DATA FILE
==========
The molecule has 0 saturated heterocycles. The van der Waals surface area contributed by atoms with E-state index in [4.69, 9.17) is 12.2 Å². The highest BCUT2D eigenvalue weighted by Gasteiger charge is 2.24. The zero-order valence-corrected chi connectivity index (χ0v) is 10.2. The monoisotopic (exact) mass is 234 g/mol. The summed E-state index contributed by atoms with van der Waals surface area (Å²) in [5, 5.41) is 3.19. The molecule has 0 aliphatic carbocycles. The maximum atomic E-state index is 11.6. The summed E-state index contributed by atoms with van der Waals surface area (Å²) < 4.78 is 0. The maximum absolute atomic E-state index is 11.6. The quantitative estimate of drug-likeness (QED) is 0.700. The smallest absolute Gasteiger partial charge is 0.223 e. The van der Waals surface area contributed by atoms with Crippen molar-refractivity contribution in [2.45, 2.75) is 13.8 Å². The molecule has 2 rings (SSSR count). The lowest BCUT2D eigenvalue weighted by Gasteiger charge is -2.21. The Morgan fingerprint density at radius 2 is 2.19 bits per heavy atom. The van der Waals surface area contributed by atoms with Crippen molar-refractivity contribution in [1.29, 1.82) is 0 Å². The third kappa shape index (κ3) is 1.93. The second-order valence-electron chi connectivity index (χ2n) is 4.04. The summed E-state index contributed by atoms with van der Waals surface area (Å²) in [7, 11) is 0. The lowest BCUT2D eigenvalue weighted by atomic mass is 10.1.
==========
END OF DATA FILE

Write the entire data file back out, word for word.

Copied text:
The molecule has 0 saturated heterocycles. The van der Waals surface area contributed by atoms with E-state index in [4.69, 9.17) is 12.2 Å². The highest BCUT2D eigenvalue weighted by Gasteiger charge is 2.24. The zero-order valence-corrected chi connectivity index (χ0v) is 10.2. The monoisotopic (exact) mass is 234 g/mol. The summed E-state index contributed by atoms with van der Waals surface area (Å²) in [5, 5.41) is 3.19. The molecule has 0 aliphatic carbocycles. The maximum atomic E-state index is 11.6. The summed E-state index contributed by atoms with van der Waals surface area (Å²) < 4.78 is 0. The maximum absolute atomic E-state index is 11.6. The quantitative estimate of drug-likeness (QED) is 0.700. The smallest absolute Gasteiger partial charge is 0.223 e. The van der Waals surface area contributed by atoms with Crippen molar-refractivity contribution in [2.45, 2.75) is 13.8 Å². The molecule has 2 rings (SSSR count). The lowest BCUT2D eigenvalue weighted by Gasteiger charge is -2.21. The Morgan fingerprint density at radius 2 is 2.19 bits per heavy atom. The van der Waals surface area contributed by atoms with Crippen molar-refractivity contribution in [1.29, 1.82) is 0 Å². The third kappa shape index (κ3) is 1.93. The second-order valence-electron chi connectivity index (χ2n) is 4.04. The summed E-state index contributed by atoms with van der Waals surface area (Å²) in [7, 11) is 0. The lowest BCUT2D eigenvalue weighted by atomic mass is 10.1.